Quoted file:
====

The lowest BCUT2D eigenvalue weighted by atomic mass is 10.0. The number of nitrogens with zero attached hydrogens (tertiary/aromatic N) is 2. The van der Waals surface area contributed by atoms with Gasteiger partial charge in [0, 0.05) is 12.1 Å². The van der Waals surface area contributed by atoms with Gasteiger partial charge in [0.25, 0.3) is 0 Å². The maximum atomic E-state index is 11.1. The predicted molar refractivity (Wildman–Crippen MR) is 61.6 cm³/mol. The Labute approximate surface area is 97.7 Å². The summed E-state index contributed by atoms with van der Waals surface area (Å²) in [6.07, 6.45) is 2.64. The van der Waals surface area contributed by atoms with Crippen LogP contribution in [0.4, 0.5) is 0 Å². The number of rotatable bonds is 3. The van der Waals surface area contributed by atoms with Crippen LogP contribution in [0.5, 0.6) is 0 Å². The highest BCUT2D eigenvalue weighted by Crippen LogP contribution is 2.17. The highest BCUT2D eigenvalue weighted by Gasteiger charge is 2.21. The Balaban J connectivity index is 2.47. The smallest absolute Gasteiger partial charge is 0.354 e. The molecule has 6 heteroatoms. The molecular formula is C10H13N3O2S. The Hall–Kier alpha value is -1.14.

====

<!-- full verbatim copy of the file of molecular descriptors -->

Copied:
The lowest BCUT2D eigenvalue weighted by atomic mass is 10.0. The number of nitrogens with zero attached hydrogens (tertiary/aromatic N) is 2. The van der Waals surface area contributed by atoms with Gasteiger partial charge in [0, 0.05) is 12.1 Å². The van der Waals surface area contributed by atoms with Gasteiger partial charge in [0.25, 0.3) is 0 Å². The maximum atomic E-state index is 11.1. The predicted molar refractivity (Wildman–Crippen MR) is 61.6 cm³/mol. The Labute approximate surface area is 97.7 Å². The summed E-state index contributed by atoms with van der Waals surface area (Å²) in [6.07, 6.45) is 2.64. The van der Waals surface area contributed by atoms with Crippen LogP contribution in [0.4, 0.5) is 0 Å². The number of rotatable bonds is 3. The van der Waals surface area contributed by atoms with Crippen LogP contribution in [0.5, 0.6) is 0 Å². The highest BCUT2D eigenvalue weighted by Crippen LogP contribution is 2.17. The highest BCUT2D eigenvalue weighted by Gasteiger charge is 2.21. The Balaban J connectivity index is 2.47. The smallest absolute Gasteiger partial charge is 0.354 e. The molecule has 6 heteroatoms. The molecular formula is C10H13N3O2S. The Hall–Kier alpha value is -1.14.